The thought of a surgeon cutting into your child’s brain is enough to send any parent spiraling. Tawny McAnally knows the feeling all too well. Her daughter, Morgan Layton, was diagnosed at age 13 with intractable epilepsy, a neurological disorder causing seizures that cannot be managed using medication.
Morgan’s rare form of epilepsy causes 16 types of seizures up to 200 times per day. In March 2019, after searching for an effective treatment for three years, doctors referred Morgan to Manish N. Shah, MD, a faculty member of UTHealth Neurosciences who surgically removed part of her brain to help mitigate her most severe seizures. Nine months later, Shah performed a procedure to implant a vagus nerve stimulator, a device that acts like a pacemaker for Morgan’s brain by sending pulses of electrical energy to prevent seizures.
“We came to Dr. Shah feeling defeated, but he gave us hope,” says Tawny. “We may not be able to cure Morgan’s epilepsy, but with Dr. Shah’s help, we are finding ways to manage her seizures.”
Aside from Morgan’s family and specialists like Shah, people often cannot recognize when she is seizing and needs aid. Wanting to help others recognize different types of seizures and know how to respond, Morgan came up with the idea to create a foundation.
In December 2019, Tawny helped Morgan turn her vision into reality, and the family started the Rare Epilepsy Education Foundation.
“Our goal is to teach caregivers, schools, first responders, and others in the community about rare forms of epilepsy and connect families who are going through similar experiences,” says Tawny, who serves as chair of the foundation. “Additionally, we plan to distribute annual awards to researchers for groundbreaking work in epilepsy and other brain disorders.”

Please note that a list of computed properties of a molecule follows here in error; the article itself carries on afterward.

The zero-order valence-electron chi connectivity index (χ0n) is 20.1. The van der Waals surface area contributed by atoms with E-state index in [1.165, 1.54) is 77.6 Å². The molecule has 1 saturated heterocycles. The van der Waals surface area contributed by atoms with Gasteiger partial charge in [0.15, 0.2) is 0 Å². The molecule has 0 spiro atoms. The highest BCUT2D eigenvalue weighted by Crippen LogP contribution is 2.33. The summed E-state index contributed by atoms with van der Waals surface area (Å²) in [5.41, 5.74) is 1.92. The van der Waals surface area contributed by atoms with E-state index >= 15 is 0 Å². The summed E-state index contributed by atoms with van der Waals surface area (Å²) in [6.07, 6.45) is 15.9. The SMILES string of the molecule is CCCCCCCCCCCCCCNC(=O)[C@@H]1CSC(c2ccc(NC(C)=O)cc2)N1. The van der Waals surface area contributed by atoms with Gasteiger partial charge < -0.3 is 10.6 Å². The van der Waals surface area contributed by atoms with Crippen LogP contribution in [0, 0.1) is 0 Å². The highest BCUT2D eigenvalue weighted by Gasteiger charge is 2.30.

In December 2020, the foundation presented its first Innovation and Treatment of Brain Disorders Award to Shah for his team’s work on Cap-based Transcranial Optical Tomography (CTOT)—an award unlike any other because it brought together many of Shah’s current and former patients.
Tawny searched on social media for other families whose lives Shah has touched—including Aries’ mother, Aisha—and invited them to join a special videoconference award presentation. Each family watched from home while Shah received a commemorative plaque and cards they had signed with special notes of gratitude.
“This is the most meaningful award I may ever receive,” says Shah. “Sometimes, I wonder if my patients know how much I think of them, but this award truly shows how much they think of me. I feel so honored to be part of each of their lives.”
Shah collaborates with faculty from The Brown Foundation Institute of Molecular Medicine for the Prevention of Human Diseases at McGovern Medical School at UTHealth: Eva M. Sevick, PhD, oversees device development, and Banghe Zhu, PhD, is the lead biomedical optical engineer.
“CTOT has the potential to revolutionize the way doctors image the brains of young children, which may help detect brain disorders like epilepsy earlier and lead to better treatments,” says Tawny. “We hope this award inspires Dr. Shah and his team to continue driving innovation.”
As the team refines CTOT to scan faster and more accurately, philanthropic support can help them expand testing to bring the device closer to making an impact for more children and their families.